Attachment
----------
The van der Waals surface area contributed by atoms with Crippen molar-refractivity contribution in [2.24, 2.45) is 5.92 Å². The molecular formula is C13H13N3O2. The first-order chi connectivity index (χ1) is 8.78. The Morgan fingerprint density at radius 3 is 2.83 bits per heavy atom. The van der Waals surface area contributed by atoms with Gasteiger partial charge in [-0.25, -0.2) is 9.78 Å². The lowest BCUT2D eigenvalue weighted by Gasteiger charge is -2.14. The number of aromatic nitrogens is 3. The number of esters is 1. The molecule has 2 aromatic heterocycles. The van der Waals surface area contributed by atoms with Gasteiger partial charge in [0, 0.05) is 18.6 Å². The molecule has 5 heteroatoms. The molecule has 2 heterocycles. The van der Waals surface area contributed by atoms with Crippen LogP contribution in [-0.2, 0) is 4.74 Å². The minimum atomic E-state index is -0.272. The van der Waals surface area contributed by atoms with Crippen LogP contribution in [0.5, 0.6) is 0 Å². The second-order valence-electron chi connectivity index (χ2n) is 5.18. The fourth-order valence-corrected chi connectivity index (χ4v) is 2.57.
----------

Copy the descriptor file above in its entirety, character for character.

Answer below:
The van der Waals surface area contributed by atoms with Crippen molar-refractivity contribution in [2.24, 2.45) is 5.92 Å². The molecular formula is C13H13N3O2. The first-order chi connectivity index (χ1) is 8.78. The Morgan fingerprint density at radius 3 is 2.83 bits per heavy atom. The van der Waals surface area contributed by atoms with Gasteiger partial charge in [-0.25, -0.2) is 9.78 Å². The lowest BCUT2D eigenvalue weighted by Gasteiger charge is -2.14. The number of aromatic nitrogens is 3. The number of esters is 1. The molecule has 2 aromatic heterocycles. The van der Waals surface area contributed by atoms with Gasteiger partial charge in [0, 0.05) is 18.6 Å². The molecule has 5 heteroatoms. The molecule has 2 heterocycles. The van der Waals surface area contributed by atoms with Crippen LogP contribution in [-0.2, 0) is 4.74 Å². The minimum atomic E-state index is -0.272. The van der Waals surface area contributed by atoms with Crippen LogP contribution in [0.5, 0.6) is 0 Å². The second-order valence-electron chi connectivity index (χ2n) is 5.18. The fourth-order valence-corrected chi connectivity index (χ4v) is 2.57.